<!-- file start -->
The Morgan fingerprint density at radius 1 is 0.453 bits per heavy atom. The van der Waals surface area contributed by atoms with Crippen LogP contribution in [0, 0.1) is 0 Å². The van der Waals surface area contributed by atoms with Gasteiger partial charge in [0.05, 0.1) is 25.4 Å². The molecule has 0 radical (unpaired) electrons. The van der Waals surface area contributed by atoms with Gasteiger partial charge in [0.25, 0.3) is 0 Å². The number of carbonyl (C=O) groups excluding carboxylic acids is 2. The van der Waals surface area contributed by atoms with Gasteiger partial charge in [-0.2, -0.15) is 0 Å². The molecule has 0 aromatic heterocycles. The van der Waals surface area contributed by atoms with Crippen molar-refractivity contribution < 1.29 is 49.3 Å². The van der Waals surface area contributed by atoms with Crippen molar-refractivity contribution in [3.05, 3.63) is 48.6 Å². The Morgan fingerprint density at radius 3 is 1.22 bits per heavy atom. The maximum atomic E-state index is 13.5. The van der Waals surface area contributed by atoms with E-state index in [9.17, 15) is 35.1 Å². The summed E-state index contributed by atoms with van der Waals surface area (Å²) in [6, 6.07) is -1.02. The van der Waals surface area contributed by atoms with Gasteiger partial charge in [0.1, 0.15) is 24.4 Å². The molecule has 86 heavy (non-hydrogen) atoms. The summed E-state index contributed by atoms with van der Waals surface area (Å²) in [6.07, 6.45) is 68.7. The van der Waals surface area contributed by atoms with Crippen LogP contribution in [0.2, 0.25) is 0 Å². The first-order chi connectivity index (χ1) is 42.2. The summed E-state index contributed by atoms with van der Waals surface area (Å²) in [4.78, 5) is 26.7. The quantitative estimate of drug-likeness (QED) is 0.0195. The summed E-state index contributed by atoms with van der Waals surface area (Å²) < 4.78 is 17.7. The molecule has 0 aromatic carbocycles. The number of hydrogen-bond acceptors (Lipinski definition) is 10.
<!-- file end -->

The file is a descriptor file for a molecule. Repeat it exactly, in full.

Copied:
The Morgan fingerprint density at radius 1 is 0.453 bits per heavy atom. The van der Waals surface area contributed by atoms with Crippen LogP contribution in [0, 0.1) is 0 Å². The van der Waals surface area contributed by atoms with Gasteiger partial charge in [0.05, 0.1) is 25.4 Å². The molecule has 0 radical (unpaired) electrons. The van der Waals surface area contributed by atoms with Gasteiger partial charge in [0.25, 0.3) is 0 Å². The number of carbonyl (C=O) groups excluding carboxylic acids is 2. The van der Waals surface area contributed by atoms with Gasteiger partial charge in [-0.2, -0.15) is 0 Å². The molecule has 0 aromatic heterocycles. The van der Waals surface area contributed by atoms with Crippen molar-refractivity contribution < 1.29 is 49.3 Å². The van der Waals surface area contributed by atoms with Crippen molar-refractivity contribution in [3.05, 3.63) is 48.6 Å². The Morgan fingerprint density at radius 3 is 1.22 bits per heavy atom. The maximum atomic E-state index is 13.5. The van der Waals surface area contributed by atoms with E-state index in [9.17, 15) is 35.1 Å². The summed E-state index contributed by atoms with van der Waals surface area (Å²) in [6, 6.07) is -1.02. The van der Waals surface area contributed by atoms with Gasteiger partial charge in [0.1, 0.15) is 24.4 Å². The molecule has 86 heavy (non-hydrogen) atoms. The summed E-state index contributed by atoms with van der Waals surface area (Å²) in [6.07, 6.45) is 68.7. The van der Waals surface area contributed by atoms with Crippen LogP contribution in [0.2, 0.25) is 0 Å². The first-order chi connectivity index (χ1) is 42.2. The summed E-state index contributed by atoms with van der Waals surface area (Å²) in [4.78, 5) is 26.7. The quantitative estimate of drug-likeness (QED) is 0.0195. The summed E-state index contributed by atoms with van der Waals surface area (Å²) < 4.78 is 17.7. The molecule has 0 aromatic carbocycles. The number of hydrogen-bond acceptors (Lipinski definition) is 10.